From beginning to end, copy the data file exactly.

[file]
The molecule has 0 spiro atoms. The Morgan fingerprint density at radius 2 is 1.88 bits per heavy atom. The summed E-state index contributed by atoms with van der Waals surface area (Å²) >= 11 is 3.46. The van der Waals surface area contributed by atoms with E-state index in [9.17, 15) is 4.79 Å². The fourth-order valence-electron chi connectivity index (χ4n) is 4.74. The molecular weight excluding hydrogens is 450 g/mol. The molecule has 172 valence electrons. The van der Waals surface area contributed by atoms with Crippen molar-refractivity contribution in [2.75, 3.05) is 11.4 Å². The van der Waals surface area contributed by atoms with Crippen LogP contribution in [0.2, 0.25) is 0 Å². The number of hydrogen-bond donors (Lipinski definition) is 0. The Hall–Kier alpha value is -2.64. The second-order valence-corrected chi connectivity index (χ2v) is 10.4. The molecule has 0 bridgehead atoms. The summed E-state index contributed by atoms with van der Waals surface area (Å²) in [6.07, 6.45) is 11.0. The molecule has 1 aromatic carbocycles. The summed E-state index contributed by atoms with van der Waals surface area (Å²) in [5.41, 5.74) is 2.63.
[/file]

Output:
The molecule has 0 spiro atoms. The Morgan fingerprint density at radius 2 is 1.88 bits per heavy atom. The summed E-state index contributed by atoms with van der Waals surface area (Å²) >= 11 is 3.46. The van der Waals surface area contributed by atoms with E-state index in [9.17, 15) is 4.79 Å². The fourth-order valence-electron chi connectivity index (χ4n) is 4.74. The molecular weight excluding hydrogens is 450 g/mol. The molecule has 172 valence electrons. The van der Waals surface area contributed by atoms with Crippen molar-refractivity contribution in [2.75, 3.05) is 11.4 Å². The van der Waals surface area contributed by atoms with Crippen LogP contribution in [0.2, 0.25) is 0 Å². The number of hydrogen-bond donors (Lipinski definition) is 0. The Hall–Kier alpha value is -2.64. The second-order valence-corrected chi connectivity index (χ2v) is 10.4. The molecule has 0 bridgehead atoms. The summed E-state index contributed by atoms with van der Waals surface area (Å²) in [6.07, 6.45) is 11.0. The molecule has 1 aromatic carbocycles. The summed E-state index contributed by atoms with van der Waals surface area (Å²) in [5.41, 5.74) is 2.63.